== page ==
Going to Pieces Over a Disagreement Among Departments


Question: Im the new sterile processing manager at my facility. Administration, my staff, and I am having a conflict regarding the appropriate decontamination and sterialization of instrumentation that comes apart. Will you please send me your recommendations for the appropriate cleaning instructions? Or guide me to a link with the current standards on what must be taken apart before sterialization. --SS, Washington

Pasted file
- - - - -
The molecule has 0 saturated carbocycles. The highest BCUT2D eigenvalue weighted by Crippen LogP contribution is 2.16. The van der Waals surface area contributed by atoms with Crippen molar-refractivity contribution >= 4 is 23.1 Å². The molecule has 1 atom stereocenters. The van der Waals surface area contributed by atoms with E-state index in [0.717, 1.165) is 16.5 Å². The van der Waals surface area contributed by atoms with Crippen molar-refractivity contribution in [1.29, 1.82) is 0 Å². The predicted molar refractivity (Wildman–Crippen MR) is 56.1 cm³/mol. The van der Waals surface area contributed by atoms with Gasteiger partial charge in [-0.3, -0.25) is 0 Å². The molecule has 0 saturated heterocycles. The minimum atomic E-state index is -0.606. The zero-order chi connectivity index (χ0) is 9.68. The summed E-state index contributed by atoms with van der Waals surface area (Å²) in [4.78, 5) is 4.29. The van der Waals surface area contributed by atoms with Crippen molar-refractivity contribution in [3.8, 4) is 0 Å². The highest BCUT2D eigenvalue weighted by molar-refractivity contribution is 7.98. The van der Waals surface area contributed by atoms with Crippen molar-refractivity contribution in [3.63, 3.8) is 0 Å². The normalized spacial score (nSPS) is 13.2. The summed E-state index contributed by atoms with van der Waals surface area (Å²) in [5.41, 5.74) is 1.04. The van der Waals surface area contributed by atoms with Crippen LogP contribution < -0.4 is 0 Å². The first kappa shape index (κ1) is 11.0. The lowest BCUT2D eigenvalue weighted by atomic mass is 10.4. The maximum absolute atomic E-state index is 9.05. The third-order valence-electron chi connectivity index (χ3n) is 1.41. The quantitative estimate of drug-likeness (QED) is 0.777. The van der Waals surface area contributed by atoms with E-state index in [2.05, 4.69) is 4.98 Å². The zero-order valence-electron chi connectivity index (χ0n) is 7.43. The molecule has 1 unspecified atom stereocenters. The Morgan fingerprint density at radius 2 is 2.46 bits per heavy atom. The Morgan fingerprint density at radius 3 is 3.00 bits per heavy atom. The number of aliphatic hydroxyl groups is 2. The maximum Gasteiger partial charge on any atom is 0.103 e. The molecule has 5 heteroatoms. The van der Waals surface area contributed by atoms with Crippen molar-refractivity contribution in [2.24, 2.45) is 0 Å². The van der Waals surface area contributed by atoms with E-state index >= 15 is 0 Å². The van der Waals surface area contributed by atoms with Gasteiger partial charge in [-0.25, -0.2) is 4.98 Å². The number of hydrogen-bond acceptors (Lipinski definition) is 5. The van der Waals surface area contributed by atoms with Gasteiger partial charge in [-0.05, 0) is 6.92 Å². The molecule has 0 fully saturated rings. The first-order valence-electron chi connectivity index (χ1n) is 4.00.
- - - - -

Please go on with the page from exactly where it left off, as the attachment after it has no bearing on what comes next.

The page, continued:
Answer: Always follow the manufacturers instructions for use to include assembly/disassembly, cleaning, disinfection, and sterilization to include appropriate solutions. If the company tells you to follow the current standards of practice for their instrument (incidentally, every company is required to provide instructions for use ... make sure it is requested before purchase so you can avoid any processing issues up front) , you may find a detailed universal standard of practice outline from the Association for the Advancement of Medical Instrumentation (AAMI) at www.aami.org  in the compiled work for sterilization or by contacting IAHCSMM at www.iahcsmm.org and purchasing a Central Service Technical Manual. I strongly suggest that you and your employees consider taking an approved CS program which IAHCSMM offers, as well as other CS organizations. Regarding your request, unless otherwise noted by the manufacturer or distributor, if the instrument or device is designed to come apart, it must be cleaned, disinfected, and sterilized while apart. I know it is inconvenient to staff, but remember healthcare does not have to be convenient but it must be safe; short cuts kill! If this is a device that needs extra time to process correctly and safely, make sure everyone in your departments, including surgeons and scheduling, are aware of this so appropriate safety measures can be built into the turnover time. You may want to consider an additional purchase; make sure everyone related to the device or instruments used are trained before they are put into service. Thank you for being a voice for your patients!  This requires the utmost sensitivity to the best practice, for the best proactive infection control program designed to protect patients from potential and actual risk or even death in our healthcare facilities. I applaud you for asking the question and caring enough to get the answer for your patients sake!





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